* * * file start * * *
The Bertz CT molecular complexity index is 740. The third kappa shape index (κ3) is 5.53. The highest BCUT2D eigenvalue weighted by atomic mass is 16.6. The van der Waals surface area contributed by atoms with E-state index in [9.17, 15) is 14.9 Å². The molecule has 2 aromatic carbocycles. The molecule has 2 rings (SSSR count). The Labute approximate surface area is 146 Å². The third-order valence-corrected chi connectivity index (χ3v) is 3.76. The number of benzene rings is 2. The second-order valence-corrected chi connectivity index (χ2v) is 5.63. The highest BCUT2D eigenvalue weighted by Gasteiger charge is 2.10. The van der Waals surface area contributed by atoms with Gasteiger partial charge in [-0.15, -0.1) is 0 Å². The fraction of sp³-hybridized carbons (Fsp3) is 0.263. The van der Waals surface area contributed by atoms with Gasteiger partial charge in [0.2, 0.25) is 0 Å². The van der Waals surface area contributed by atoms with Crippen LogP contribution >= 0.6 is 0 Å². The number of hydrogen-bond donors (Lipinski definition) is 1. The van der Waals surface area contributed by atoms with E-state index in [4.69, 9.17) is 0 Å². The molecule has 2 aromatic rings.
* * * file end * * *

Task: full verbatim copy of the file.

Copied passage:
The Bertz CT molecular complexity index is 740. The third kappa shape index (κ3) is 5.53. The highest BCUT2D eigenvalue weighted by atomic mass is 16.6. The van der Waals surface area contributed by atoms with E-state index in [9.17, 15) is 14.9 Å². The molecule has 2 aromatic carbocycles. The molecule has 2 rings (SSSR count). The Labute approximate surface area is 146 Å². The third-order valence-corrected chi connectivity index (χ3v) is 3.76. The number of benzene rings is 2. The second-order valence-corrected chi connectivity index (χ2v) is 5.63. The highest BCUT2D eigenvalue weighted by Gasteiger charge is 2.10. The van der Waals surface area contributed by atoms with Gasteiger partial charge in [-0.15, -0.1) is 0 Å². The fraction of sp³-hybridized carbons (Fsp3) is 0.263. The van der Waals surface area contributed by atoms with Gasteiger partial charge in [0.2, 0.25) is 0 Å². The van der Waals surface area contributed by atoms with Crippen LogP contribution >= 0.6 is 0 Å². The number of hydrogen-bond donors (Lipinski definition) is 1. The van der Waals surface area contributed by atoms with E-state index in [4.69, 9.17) is 0 Å². The molecule has 2 aromatic rings.